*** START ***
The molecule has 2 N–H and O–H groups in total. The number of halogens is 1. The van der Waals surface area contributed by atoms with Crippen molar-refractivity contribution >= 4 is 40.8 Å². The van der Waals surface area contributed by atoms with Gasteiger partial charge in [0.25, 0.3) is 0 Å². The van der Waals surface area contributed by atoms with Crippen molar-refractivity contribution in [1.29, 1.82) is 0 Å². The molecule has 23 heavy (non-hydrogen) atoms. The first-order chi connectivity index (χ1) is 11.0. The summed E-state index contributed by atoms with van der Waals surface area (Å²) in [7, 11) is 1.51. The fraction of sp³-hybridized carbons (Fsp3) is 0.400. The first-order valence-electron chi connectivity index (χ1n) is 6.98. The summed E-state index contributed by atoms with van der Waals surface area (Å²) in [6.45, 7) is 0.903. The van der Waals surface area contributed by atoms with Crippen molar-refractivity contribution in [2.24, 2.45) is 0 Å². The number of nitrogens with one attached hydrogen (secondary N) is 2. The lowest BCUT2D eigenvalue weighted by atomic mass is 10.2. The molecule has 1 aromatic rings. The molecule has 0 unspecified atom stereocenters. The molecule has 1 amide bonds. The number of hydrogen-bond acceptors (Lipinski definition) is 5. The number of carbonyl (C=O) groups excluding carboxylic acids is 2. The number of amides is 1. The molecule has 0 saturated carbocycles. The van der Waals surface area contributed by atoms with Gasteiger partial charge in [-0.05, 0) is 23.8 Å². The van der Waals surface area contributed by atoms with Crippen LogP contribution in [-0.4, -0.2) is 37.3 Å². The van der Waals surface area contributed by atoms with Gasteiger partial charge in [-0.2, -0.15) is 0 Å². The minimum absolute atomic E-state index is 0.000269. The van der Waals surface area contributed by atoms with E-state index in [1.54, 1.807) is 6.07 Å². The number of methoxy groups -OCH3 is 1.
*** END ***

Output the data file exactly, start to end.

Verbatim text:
The molecule has 2 N–H and O–H groups in total. The number of halogens is 1. The van der Waals surface area contributed by atoms with Crippen molar-refractivity contribution >= 4 is 40.8 Å². The van der Waals surface area contributed by atoms with Gasteiger partial charge in [0.25, 0.3) is 0 Å². The van der Waals surface area contributed by atoms with Crippen molar-refractivity contribution in [1.29, 1.82) is 0 Å². The molecule has 23 heavy (non-hydrogen) atoms. The first-order chi connectivity index (χ1) is 11.0. The summed E-state index contributed by atoms with van der Waals surface area (Å²) in [7, 11) is 1.51. The fraction of sp³-hybridized carbons (Fsp3) is 0.400. The first-order valence-electron chi connectivity index (χ1n) is 6.98. The summed E-state index contributed by atoms with van der Waals surface area (Å²) in [6.45, 7) is 0.903. The van der Waals surface area contributed by atoms with Crippen molar-refractivity contribution in [2.24, 2.45) is 0 Å². The number of nitrogens with one attached hydrogen (secondary N) is 2. The lowest BCUT2D eigenvalue weighted by atomic mass is 10.2. The molecule has 1 aromatic rings. The molecule has 0 unspecified atom stereocenters. The molecule has 1 amide bonds. The number of hydrogen-bond acceptors (Lipinski definition) is 5. The number of carbonyl (C=O) groups excluding carboxylic acids is 2. The number of amides is 1. The molecule has 0 saturated carbocycles. The van der Waals surface area contributed by atoms with Gasteiger partial charge in [-0.05, 0) is 23.8 Å². The van der Waals surface area contributed by atoms with Crippen LogP contribution in [-0.4, -0.2) is 37.3 Å². The van der Waals surface area contributed by atoms with Gasteiger partial charge in [-0.2, -0.15) is 0 Å². The minimum absolute atomic E-state index is 0.000269. The van der Waals surface area contributed by atoms with E-state index in [1.54, 1.807) is 6.07 Å². The number of methoxy groups -OCH3 is 1.